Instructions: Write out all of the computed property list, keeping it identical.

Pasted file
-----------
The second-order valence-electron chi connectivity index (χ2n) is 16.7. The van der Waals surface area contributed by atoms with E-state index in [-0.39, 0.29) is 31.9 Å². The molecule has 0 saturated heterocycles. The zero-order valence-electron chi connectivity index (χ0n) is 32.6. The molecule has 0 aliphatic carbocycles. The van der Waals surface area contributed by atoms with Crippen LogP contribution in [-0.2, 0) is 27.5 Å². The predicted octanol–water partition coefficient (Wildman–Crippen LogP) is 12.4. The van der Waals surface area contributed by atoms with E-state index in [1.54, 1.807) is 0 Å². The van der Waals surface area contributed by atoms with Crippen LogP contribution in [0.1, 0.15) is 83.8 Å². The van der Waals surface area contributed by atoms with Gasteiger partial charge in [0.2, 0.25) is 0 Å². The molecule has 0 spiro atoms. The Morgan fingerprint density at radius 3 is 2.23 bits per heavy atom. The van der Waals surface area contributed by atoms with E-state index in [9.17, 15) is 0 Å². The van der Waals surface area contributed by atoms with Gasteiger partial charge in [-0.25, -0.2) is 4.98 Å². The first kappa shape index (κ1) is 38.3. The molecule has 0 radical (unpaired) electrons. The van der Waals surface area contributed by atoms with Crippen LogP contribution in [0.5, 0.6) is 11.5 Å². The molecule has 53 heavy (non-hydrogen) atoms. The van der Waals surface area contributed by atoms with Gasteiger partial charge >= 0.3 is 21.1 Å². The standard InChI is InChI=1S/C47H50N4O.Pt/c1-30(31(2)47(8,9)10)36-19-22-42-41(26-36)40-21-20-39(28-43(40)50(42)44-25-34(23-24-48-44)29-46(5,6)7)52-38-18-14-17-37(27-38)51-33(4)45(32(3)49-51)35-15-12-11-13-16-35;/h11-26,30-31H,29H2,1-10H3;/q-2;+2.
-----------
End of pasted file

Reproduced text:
The second-order valence-electron chi connectivity index (χ2n) is 16.7. The van der Waals surface area contributed by atoms with E-state index in [-0.39, 0.29) is 31.9 Å². The molecule has 0 saturated heterocycles. The zero-order valence-electron chi connectivity index (χ0n) is 32.6. The molecule has 0 aliphatic carbocycles. The van der Waals surface area contributed by atoms with Crippen LogP contribution in [-0.2, 0) is 27.5 Å². The predicted octanol–water partition coefficient (Wildman–Crippen LogP) is 12.4. The van der Waals surface area contributed by atoms with E-state index in [1.54, 1.807) is 0 Å². The van der Waals surface area contributed by atoms with Crippen LogP contribution in [0.1, 0.15) is 83.8 Å². The van der Waals surface area contributed by atoms with Gasteiger partial charge in [0.2, 0.25) is 0 Å². The molecule has 0 spiro atoms. The Morgan fingerprint density at radius 3 is 2.23 bits per heavy atom. The van der Waals surface area contributed by atoms with E-state index in [9.17, 15) is 0 Å². The van der Waals surface area contributed by atoms with Gasteiger partial charge in [-0.25, -0.2) is 4.98 Å². The first kappa shape index (κ1) is 38.3. The molecule has 0 radical (unpaired) electrons. The van der Waals surface area contributed by atoms with Crippen LogP contribution in [0.5, 0.6) is 11.5 Å². The molecule has 53 heavy (non-hydrogen) atoms. The van der Waals surface area contributed by atoms with Gasteiger partial charge >= 0.3 is 21.1 Å². The standard InChI is InChI=1S/C47H50N4O.Pt/c1-30(31(2)47(8,9)10)36-19-22-42-41(26-36)40-21-20-39(28-43(40)50(42)44-25-34(23-24-48-44)29-46(5,6)7)52-38-18-14-17-37(27-38)51-33(4)45(32(3)49-51)35-15-12-11-13-16-35;/h11-26,30-31H,29H2,1-10H3;/q-2;+2.